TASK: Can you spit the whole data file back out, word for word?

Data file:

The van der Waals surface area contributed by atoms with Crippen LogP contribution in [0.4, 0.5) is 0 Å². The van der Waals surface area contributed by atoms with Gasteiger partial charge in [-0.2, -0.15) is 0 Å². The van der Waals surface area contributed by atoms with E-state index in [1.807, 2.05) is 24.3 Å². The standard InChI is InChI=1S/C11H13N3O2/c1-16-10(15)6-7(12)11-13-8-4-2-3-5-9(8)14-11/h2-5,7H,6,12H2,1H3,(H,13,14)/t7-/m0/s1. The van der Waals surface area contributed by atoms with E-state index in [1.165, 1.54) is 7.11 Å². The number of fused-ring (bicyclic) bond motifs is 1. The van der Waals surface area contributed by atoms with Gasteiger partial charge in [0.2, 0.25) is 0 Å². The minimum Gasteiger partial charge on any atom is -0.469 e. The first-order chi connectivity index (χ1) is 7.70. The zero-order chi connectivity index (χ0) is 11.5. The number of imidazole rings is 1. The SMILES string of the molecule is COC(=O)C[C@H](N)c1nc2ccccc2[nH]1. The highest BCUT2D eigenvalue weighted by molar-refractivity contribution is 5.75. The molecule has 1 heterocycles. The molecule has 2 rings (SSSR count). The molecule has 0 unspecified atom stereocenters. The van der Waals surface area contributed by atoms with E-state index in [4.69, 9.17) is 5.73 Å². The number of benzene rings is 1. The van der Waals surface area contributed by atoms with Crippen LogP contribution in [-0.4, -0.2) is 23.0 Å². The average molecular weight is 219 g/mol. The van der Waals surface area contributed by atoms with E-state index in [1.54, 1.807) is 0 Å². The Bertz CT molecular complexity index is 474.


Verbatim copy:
The van der Waals surface area contributed by atoms with Crippen LogP contribution in [0.4, 0.5) is 0 Å². The van der Waals surface area contributed by atoms with Gasteiger partial charge in [-0.2, -0.15) is 0 Å². The van der Waals surface area contributed by atoms with E-state index in [1.807, 2.05) is 24.3 Å². The standard InChI is InChI=1S/C11H13N3O2/c1-16-10(15)6-7(12)11-13-8-4-2-3-5-9(8)14-11/h2-5,7H,6,12H2,1H3,(H,13,14)/t7-/m0/s1. The van der Waals surface area contributed by atoms with E-state index in [1.165, 1.54) is 7.11 Å². The number of fused-ring (bicyclic) bond motifs is 1. The van der Waals surface area contributed by atoms with Gasteiger partial charge in [0.2, 0.25) is 0 Å². The minimum Gasteiger partial charge on any atom is -0.469 e. The first-order chi connectivity index (χ1) is 7.70. The zero-order chi connectivity index (χ0) is 11.5. The number of imidazole rings is 1. The SMILES string of the molecule is COC(=O)C[C@H](N)c1nc2ccccc2[nH]1. The highest BCUT2D eigenvalue weighted by molar-refractivity contribution is 5.75. The molecule has 1 heterocycles. The molecule has 2 rings (SSSR count). The molecule has 0 unspecified atom stereocenters. The van der Waals surface area contributed by atoms with E-state index in [4.69, 9.17) is 5.73 Å². The number of benzene rings is 1. The van der Waals surface area contributed by atoms with Crippen LogP contribution in [-0.4, -0.2) is 23.0 Å². The average molecular weight is 219 g/mol. The van der Waals surface area contributed by atoms with E-state index in [1.54, 1.807) is 0 Å². The Bertz CT molecular complexity index is 474.